KEVIN MACPHEE WINS WSOP EUROPE MAIN EVENT

October 24, 2015 - 01:37:39 PM EST  | 

KEVIN MACPHEE WINS WSOP EUROPE MAIN EVENT

Berlin, Germany (24 October 2015) – Kevin MacPhee wrapped up a historic World Series of Poker Europe today, earning his second career WSOP bracelet after a dominating performance in the Main Event. MacPhee earns €883,000 for his victory.

MacPhee was the only previous bracelet winner at this final table. He won his first bracelet earlier this year in the $5,000 Turbo event. He also has another signature victory here at in Berlin when he won EPT in 2010.

He was, of course, ecstatic with his accomplishment. “It was a goal of mine just to win one bracelet,” he said after the tournament. “Having two in the same year feels pretty unreal. I’m not the greatest mixed-game player. I’m more of a no-limit tournament specialist. So it’s very difficult for me to win two in a year.” (Despite his claim that he doesn’t play mixed games well, MacPhee finished 18th in a Dealers Choice event his summer, so he may be underselling his skillset a bit.)

MacPhee began the final table with a huge chip lead. On Thursday, play continued until there were only six players left. As the field dwindled, three Americans hovered near the top of the leaderboard: MacPhee, Andrew Lichtenberger, and eight-time bracelet winner Erik Seidel. Seidel was eliminated in seventh place (€100,000) when his Ace-King ran into Kevin MacPhee’s pocket aces. Seidel’s elimination concluded play until the final table, and at that point MacPhee held over half the chips in play.

He admitted that the lead affected his expectations heading into the final day. “Away from the table, nothing but a win would (satisfy) me, because the pressure’s on me. The pressure’s on me to win. But in the trenches, I’m playing every hand the best I can.” He also said it helped that after playing down to six players Thursday night, Friday was a scheduled off-day, and play resumed Saturday. “I absolutely needed a day off. I played every single event here. I went deep every day. I registered the event on almost no sleep. I needed a day off. I went and got a massage, checked out the city with my best friend and my girlfriend. I got a good night’s sleep, too.”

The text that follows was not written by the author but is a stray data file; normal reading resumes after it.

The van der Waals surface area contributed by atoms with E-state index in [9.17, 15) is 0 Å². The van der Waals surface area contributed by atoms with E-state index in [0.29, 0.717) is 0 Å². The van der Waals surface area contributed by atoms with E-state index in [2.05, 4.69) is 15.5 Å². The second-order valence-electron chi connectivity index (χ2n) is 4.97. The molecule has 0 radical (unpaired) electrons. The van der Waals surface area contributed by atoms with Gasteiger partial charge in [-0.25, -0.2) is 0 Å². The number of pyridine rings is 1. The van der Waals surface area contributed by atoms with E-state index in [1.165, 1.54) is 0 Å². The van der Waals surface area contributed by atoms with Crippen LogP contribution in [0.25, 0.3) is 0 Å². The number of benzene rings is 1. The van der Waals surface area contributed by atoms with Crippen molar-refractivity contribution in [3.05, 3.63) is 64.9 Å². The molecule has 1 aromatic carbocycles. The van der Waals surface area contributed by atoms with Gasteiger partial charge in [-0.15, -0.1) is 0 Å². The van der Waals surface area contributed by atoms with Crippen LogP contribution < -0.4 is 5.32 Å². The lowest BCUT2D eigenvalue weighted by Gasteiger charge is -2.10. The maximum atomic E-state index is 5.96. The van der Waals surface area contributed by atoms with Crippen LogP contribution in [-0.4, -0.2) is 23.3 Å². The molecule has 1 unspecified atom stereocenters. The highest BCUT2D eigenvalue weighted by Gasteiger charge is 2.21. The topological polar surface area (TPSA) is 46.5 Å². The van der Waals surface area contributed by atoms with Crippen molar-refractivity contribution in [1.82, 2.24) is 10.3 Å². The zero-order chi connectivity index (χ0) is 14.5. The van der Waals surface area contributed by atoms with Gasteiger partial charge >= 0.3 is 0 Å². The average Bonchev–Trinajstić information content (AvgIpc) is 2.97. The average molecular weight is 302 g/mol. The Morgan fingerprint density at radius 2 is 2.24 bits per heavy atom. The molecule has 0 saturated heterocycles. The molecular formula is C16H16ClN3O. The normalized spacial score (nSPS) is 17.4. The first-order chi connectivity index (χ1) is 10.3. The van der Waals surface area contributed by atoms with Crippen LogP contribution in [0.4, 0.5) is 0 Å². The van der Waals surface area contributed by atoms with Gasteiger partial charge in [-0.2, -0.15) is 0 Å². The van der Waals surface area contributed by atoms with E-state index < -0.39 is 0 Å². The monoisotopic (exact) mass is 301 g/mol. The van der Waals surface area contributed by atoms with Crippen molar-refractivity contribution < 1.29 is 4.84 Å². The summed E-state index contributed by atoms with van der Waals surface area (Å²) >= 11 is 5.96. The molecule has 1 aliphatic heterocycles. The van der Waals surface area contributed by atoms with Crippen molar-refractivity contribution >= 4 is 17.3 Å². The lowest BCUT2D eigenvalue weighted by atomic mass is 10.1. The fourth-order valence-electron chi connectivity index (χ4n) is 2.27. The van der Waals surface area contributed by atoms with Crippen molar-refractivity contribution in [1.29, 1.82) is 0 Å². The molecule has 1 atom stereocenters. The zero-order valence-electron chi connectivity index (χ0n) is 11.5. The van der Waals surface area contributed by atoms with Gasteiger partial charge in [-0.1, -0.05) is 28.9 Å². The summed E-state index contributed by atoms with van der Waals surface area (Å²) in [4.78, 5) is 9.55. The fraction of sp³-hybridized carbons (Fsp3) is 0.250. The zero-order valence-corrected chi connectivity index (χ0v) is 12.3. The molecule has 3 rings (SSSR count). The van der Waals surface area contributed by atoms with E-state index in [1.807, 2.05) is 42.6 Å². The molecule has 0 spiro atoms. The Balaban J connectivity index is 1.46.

This was the final event at the 2015 World Series of Poker Berlin, and it’s been a historic couple of weeks. The opening event saw the first Greek bracelet winner in WSOP history, as Makarios Avramidis took down the six-handed event. This was the start of hot streak for the Greek players here. Two more won bracelets: Pavlos Xanthopoulos (Event #6: €3,250 No-Limit Hold’em) and Georgios Sotiropoulos (Event #8: €1,100 Turbo). Together they brought the Greek bracelet total from zero to three in just over a week.

This series also boasted the biggest tournament, in terms of attendance, in WSOP Europe history. The €550 Oktoberfest event – a variation on the popular Colossus tournament introduced in Las Vegas this summer – attracted a record 2,144 entries.

The highlight of the series, though, was the Main Event.  And much like yesterday’s High Roller final table, the last day of the Main Event had an international flavor, with five countries represented among the six players.